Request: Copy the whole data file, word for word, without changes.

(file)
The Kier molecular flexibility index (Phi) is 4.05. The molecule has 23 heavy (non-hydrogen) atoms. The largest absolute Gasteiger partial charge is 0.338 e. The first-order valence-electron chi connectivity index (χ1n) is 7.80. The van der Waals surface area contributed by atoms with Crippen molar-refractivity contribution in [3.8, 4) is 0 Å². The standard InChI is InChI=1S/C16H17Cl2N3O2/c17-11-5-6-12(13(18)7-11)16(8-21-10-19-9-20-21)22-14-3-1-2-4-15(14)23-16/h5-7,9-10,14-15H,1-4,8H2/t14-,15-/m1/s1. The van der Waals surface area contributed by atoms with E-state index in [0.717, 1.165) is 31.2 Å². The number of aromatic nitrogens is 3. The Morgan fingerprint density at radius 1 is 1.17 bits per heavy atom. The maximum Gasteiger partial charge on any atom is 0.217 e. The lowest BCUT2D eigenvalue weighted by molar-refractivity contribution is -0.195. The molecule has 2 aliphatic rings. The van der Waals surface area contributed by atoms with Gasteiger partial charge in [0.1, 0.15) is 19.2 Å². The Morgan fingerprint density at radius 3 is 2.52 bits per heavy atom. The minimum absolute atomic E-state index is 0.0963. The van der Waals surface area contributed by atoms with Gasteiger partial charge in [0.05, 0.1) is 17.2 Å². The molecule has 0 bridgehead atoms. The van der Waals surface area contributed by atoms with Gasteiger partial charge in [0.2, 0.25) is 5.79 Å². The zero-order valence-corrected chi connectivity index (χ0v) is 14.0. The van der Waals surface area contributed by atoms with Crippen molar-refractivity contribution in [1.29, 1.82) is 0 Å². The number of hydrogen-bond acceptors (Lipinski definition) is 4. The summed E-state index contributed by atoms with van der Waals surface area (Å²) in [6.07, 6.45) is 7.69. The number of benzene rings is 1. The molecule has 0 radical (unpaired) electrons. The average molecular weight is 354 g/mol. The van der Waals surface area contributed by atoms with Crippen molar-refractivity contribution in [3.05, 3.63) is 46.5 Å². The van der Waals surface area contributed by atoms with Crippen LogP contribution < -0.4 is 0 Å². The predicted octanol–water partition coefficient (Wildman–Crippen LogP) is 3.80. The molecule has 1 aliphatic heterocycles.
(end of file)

The Kier molecular flexibility index (Phi) is 4.05. The molecule has 23 heavy (non-hydrogen) atoms. The largest absolute Gasteiger partial charge is 0.338 e. The first-order valence-electron chi connectivity index (χ1n) is 7.80. The van der Waals surface area contributed by atoms with Crippen molar-refractivity contribution in [3.8, 4) is 0 Å². The standard InChI is InChI=1S/C16H17Cl2N3O2/c17-11-5-6-12(13(18)7-11)16(8-21-10-19-9-20-21)22-14-3-1-2-4-15(14)23-16/h5-7,9-10,14-15H,1-4,8H2/t14-,15-/m1/s1. The van der Waals surface area contributed by atoms with E-state index in [0.717, 1.165) is 31.2 Å². The number of aromatic nitrogens is 3. The Morgan fingerprint density at radius 1 is 1.17 bits per heavy atom. The maximum Gasteiger partial charge on any atom is 0.217 e. The lowest BCUT2D eigenvalue weighted by molar-refractivity contribution is -0.195. The molecule has 2 aliphatic rings. The van der Waals surface area contributed by atoms with Gasteiger partial charge in [0.1, 0.15) is 19.2 Å². The Morgan fingerprint density at radius 3 is 2.52 bits per heavy atom. The minimum absolute atomic E-state index is 0.0963. The van der Waals surface area contributed by atoms with Gasteiger partial charge in [0.05, 0.1) is 17.2 Å². The molecule has 0 bridgehead atoms. The van der Waals surface area contributed by atoms with Gasteiger partial charge in [0.2, 0.25) is 5.79 Å². The zero-order valence-corrected chi connectivity index (χ0v) is 14.0. The van der Waals surface area contributed by atoms with Crippen molar-refractivity contribution in [1.29, 1.82) is 0 Å². The number of hydrogen-bond acceptors (Lipinski definition) is 4. The summed E-state index contributed by atoms with van der Waals surface area (Å²) in [6.07, 6.45) is 7.69. The number of benzene rings is 1. The molecule has 0 radical (unpaired) electrons. The average molecular weight is 354 g/mol. The van der Waals surface area contributed by atoms with Crippen molar-refractivity contribution in [3.05, 3.63) is 46.5 Å². The van der Waals surface area contributed by atoms with Crippen LogP contribution < -0.4 is 0 Å². The predicted octanol–water partition coefficient (Wildman–Crippen LogP) is 3.80. The molecule has 1 aliphatic heterocycles.